This large city on the Caloosahatchee River is a few miles north of Cape Coral and has enticements for both nature lovers and city folk. For nature lovers, there’s the Six Mile Cypress Slough Preserve, a haven for reptiles and wading birds, Manatee Park, and Lakes Regional Park. Sports fans will want to take in a game at JetBlue Park, which is where the Red Sox train in the spring. The kids will love the indoor and outdoor museums, including the Railroad Museum of South Florida and the Southwest Florida Museum of History. You and the hubby can slip away for some nightlife at the Miscue Lounge or the City Tavern.
11. Fort Myers Beach
Found 16 miles south of Fort Myers on Estero Island, Fort Myers Beach activities include dolphin watching and excursions down the coast to the Everglades. Let Fido run at liberty to the Dog Beach. There’s actually a place called Times Square, but with its year-round warm weather and palm trees, it’s nothing like New York City’s. But it does have stores, eateries, and music. Vacation rentals include beach houses on stilts and condos in peach colored buildings.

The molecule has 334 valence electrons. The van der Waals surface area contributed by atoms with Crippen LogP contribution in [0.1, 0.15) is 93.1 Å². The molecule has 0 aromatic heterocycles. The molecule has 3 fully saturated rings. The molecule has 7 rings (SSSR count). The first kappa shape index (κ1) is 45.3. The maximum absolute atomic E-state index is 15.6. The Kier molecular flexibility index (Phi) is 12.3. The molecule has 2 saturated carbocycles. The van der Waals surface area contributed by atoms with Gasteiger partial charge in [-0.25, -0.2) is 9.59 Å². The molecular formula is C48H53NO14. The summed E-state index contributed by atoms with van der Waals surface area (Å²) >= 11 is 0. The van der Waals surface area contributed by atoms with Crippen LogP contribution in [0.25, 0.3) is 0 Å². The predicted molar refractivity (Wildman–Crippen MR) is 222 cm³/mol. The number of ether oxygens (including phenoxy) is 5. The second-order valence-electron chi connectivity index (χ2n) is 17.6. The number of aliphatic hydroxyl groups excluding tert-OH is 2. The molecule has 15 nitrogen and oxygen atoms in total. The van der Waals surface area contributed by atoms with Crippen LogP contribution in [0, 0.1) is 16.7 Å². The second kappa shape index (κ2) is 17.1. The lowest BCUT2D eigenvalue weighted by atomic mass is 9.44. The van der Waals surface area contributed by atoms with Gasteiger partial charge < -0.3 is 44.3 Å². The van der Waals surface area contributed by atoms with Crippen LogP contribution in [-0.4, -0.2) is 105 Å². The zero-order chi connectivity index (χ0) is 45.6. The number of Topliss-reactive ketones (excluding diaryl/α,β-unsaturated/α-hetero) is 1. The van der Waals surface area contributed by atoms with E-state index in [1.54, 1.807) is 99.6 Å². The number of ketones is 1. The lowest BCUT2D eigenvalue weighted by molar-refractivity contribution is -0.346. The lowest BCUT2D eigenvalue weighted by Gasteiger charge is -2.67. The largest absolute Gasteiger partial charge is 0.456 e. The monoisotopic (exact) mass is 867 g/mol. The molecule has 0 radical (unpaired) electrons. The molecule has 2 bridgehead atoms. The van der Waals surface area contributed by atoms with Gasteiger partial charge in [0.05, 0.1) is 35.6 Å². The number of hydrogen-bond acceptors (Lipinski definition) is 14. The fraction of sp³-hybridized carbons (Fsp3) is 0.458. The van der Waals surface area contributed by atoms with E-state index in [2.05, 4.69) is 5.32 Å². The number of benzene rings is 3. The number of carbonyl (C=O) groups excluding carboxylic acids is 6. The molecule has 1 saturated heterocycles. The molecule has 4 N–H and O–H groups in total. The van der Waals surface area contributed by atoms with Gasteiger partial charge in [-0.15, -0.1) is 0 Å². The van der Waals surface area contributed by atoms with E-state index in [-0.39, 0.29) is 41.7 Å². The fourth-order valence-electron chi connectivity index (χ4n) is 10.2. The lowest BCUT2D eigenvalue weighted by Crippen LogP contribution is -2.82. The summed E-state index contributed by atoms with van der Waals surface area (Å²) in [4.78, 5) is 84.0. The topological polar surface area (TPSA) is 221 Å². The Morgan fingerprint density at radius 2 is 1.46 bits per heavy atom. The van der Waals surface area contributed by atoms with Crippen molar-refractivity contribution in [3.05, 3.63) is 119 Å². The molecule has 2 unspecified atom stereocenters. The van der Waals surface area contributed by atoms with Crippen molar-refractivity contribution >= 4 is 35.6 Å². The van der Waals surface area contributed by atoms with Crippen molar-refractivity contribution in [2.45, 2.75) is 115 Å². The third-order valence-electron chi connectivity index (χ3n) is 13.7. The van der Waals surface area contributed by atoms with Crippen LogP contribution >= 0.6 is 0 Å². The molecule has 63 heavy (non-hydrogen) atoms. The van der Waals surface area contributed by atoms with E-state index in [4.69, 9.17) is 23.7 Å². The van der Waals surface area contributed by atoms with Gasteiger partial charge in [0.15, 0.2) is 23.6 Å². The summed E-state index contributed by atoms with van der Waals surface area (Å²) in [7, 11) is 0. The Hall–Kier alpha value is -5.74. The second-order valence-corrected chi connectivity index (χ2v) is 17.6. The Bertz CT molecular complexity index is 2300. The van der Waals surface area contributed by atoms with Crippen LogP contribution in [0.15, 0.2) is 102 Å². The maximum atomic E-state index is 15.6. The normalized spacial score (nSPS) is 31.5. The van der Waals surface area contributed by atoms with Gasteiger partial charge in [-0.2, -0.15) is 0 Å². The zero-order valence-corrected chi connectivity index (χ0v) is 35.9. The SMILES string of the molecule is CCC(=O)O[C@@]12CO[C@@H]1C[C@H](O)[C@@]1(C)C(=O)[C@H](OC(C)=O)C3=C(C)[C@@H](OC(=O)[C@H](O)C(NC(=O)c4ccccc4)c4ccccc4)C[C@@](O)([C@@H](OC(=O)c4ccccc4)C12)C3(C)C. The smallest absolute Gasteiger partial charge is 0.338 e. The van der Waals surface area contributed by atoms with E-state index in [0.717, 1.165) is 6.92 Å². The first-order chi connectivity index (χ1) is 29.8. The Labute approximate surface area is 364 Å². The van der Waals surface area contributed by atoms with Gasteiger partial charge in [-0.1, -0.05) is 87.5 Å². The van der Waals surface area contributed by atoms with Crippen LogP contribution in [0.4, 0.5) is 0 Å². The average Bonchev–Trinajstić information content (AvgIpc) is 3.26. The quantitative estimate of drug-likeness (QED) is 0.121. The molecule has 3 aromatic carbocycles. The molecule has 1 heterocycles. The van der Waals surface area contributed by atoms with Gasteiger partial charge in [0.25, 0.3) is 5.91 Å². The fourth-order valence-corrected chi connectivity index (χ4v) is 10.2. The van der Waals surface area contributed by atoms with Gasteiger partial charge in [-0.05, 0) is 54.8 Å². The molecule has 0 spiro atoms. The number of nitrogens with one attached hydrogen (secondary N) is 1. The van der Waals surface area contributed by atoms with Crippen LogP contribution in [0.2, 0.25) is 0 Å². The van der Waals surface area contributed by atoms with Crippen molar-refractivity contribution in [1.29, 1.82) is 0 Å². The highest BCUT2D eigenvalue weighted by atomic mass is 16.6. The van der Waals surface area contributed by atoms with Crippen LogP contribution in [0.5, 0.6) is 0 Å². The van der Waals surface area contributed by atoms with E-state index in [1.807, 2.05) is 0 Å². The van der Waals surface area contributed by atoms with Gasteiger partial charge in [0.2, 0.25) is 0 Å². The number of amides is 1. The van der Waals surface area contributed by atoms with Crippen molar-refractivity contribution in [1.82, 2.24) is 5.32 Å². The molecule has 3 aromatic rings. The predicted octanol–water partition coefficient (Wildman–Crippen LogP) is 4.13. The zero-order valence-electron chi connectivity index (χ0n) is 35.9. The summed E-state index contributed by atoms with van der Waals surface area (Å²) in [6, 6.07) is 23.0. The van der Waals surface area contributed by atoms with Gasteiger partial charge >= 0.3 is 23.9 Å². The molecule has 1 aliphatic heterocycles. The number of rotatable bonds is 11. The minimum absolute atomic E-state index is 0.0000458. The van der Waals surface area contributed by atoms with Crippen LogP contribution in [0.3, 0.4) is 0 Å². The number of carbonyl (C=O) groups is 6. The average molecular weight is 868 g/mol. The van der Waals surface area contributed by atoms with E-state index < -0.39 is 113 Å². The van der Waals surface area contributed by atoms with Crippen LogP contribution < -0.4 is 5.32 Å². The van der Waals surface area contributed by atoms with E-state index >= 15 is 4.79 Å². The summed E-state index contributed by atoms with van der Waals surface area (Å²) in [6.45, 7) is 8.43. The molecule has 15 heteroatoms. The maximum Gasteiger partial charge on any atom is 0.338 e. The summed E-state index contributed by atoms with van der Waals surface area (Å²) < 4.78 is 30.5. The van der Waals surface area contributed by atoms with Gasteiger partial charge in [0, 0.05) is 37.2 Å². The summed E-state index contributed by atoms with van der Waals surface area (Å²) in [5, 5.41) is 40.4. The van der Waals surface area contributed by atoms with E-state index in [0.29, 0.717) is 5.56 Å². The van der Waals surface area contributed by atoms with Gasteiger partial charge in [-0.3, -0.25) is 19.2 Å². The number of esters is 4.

12. Burnt Store Marina
Found on Charlotte Harbor, considered a suburb of Punta Gorda, Burnt Store Marina is the place to go if you and the family want to be on the water most of the time for deep sea fishing, dolphin watching or sunset cruises. Cass Cay Restaurant & Bar is right on the water and serves cocktails and seafood like Ahi Tuna. By the way, legend has it that the city got its weird name because a local trading porch was torched by Native Americans during the Seminole Wars — or something.